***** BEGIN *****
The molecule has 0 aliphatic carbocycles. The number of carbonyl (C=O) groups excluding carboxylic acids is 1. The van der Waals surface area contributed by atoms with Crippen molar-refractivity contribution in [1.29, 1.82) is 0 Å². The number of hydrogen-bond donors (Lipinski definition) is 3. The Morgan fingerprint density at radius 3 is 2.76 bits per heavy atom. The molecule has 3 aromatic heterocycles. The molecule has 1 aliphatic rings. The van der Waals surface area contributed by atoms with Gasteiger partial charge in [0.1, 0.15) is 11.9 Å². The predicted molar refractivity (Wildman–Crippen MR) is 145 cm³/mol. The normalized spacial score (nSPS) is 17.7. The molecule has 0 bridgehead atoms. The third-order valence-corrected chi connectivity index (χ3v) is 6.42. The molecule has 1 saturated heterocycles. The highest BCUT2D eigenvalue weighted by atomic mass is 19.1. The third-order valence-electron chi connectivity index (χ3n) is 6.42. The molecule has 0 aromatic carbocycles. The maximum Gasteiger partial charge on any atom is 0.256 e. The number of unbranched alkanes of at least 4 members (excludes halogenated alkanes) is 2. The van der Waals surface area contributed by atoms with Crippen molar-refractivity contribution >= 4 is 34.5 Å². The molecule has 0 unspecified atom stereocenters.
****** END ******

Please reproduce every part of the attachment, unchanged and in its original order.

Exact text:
The molecule has 0 aliphatic carbocycles. The number of carbonyl (C=O) groups excluding carboxylic acids is 1. The van der Waals surface area contributed by atoms with Crippen molar-refractivity contribution in [1.29, 1.82) is 0 Å². The number of hydrogen-bond donors (Lipinski definition) is 3. The Morgan fingerprint density at radius 3 is 2.76 bits per heavy atom. The molecule has 3 aromatic heterocycles. The molecule has 1 aliphatic rings. The van der Waals surface area contributed by atoms with Gasteiger partial charge in [0.1, 0.15) is 11.9 Å². The predicted molar refractivity (Wildman–Crippen MR) is 145 cm³/mol. The normalized spacial score (nSPS) is 17.7. The molecule has 0 bridgehead atoms. The third-order valence-corrected chi connectivity index (χ3v) is 6.42. The molecule has 1 saturated heterocycles. The highest BCUT2D eigenvalue weighted by atomic mass is 19.1. The third-order valence-electron chi connectivity index (χ3n) is 6.42. The molecule has 0 aromatic carbocycles. The maximum Gasteiger partial charge on any atom is 0.256 e. The number of unbranched alkanes of at least 4 members (excludes halogenated alkanes) is 2. The van der Waals surface area contributed by atoms with Crippen molar-refractivity contribution >= 4 is 34.5 Å². The molecule has 0 unspecified atom stereocenters.